Notes on collections at the RIHS
Rhode Island’s reputation as the Jewelry Capital of the World was born and developed in Providence around 1786. Some of the first craftsmen were silversmiths and included Ezekiel and William Burr; Calvin and Caleb Wheaton, William Hamlin and Seril and Nehemiah Dodge. According to Alfred M. Weisberg’s Why Providence, Seril Dodge arrived in Providence in 1784 and began as a clock and watchmaker and by 1793 was offering goldsmithing and jewelry wares as well as buying gold, silver, copper and brass. The Dodges had introduced what was termed “soft solder” gold into the manufacture of cheap jewelry.
Weisberg indicates that between 1825 and the mid 1840’s the number of jewelry manufacturing companies tripled from 11 to 30 and employed around 500 craftsmen. By the 1850’s a new technological process called the “sweat plate” was introduced by Englishman Thomas H. Lowe who came to Providence in 1844 from Birmingham. The “sweat plate process”, also know as rolled gold plate or gold filled, allowed a better yet cheaper grade of material for jewelry making. This innovation was followed up in 1857 with the introduction of electroplating and in 1884 with Levi Burdon’s development of seamless rolled gold wire and tubing.
One of my favorite examples of how the metal crafts blossomed and developed in Providence can be seen in the work of Augustus F. Rose (1873-1946) who hailed from Hebron, Nova Scotia and arrived with his family in Boston at the age of 14. Rose, a graduate of Massachusetts School of Art, was an Art Teacher in the Providence public school system for most of his life. He also taught at the Rhode Island School of Design for 15 years.
Rose was not only a educator but also a designer of anvils and hammers and author of books such as The Metal Crafts. The Society not only holds the Augustus F. Rose Family Papers but also Rose’s sketches and drawings for his book Jewelry Making and Design.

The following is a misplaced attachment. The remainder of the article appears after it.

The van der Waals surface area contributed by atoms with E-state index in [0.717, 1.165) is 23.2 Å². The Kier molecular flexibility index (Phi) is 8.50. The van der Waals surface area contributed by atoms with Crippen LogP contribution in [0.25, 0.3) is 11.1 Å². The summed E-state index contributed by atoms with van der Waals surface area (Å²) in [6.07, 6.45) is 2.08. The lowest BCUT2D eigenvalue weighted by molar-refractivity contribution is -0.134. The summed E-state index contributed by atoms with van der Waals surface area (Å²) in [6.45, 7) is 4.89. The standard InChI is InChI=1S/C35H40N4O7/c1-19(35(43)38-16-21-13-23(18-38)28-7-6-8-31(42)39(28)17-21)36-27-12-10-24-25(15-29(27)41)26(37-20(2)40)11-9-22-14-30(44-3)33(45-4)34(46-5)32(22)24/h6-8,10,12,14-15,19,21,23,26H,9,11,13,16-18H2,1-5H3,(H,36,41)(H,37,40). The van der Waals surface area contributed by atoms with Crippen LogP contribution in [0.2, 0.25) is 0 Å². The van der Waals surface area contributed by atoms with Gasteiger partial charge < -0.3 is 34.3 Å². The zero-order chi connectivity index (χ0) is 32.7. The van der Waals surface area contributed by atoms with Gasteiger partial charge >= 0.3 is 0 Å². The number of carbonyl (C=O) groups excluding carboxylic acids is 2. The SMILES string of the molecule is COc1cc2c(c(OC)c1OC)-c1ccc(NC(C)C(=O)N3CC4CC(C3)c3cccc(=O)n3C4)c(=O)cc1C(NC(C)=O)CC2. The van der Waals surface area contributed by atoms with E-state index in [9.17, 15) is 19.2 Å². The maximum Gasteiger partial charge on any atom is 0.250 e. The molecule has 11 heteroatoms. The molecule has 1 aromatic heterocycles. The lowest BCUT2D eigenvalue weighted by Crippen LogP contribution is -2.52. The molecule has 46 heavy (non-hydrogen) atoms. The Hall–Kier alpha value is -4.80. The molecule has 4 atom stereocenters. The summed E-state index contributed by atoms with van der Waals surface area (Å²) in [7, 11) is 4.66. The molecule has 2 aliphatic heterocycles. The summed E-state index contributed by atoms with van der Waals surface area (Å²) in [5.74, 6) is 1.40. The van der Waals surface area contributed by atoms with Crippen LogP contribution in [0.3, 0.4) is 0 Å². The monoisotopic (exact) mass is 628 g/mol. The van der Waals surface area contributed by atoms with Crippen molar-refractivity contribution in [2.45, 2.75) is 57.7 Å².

In addition to teaching and publishing, in 1917 Rose started the Metal Crafts Supply Company to sell the specialized tools that the craftsmen in the jewelry and metalwork industries needed.
For almost 50 years Augustus Foster “Gus” Rose educated and inspired a generation of would be craftsmen in jewelry making and metalworking.
While Rhode Island and more specifically Providence’s dominance in the jewelry industry is diminished from it’s heyday, companies such as Alex and Ani are proving that manufacturing jewelry in Rhode Island is a viable, worldwide business that provide good paying jobs to many Rhode Islanders.
By Jim DaMico, Graphics Project Archivist
Did you know that our programming theme for 2016 is #FashioningRI? And that on May 14, we’ll celebrate the Rhode Island jewelry industry at our annual benefit gala? “Spring Forward … Think Back: Facets of the Past” will mark the opening of our “Brains & Beauty” exhibit, and a VIP reception before the start of the party will feature a gallery talk from Peter DiCristofaro of the Providence Jewelry Museum. Time – and tickets – are running out: Purchase yours at the event’s website!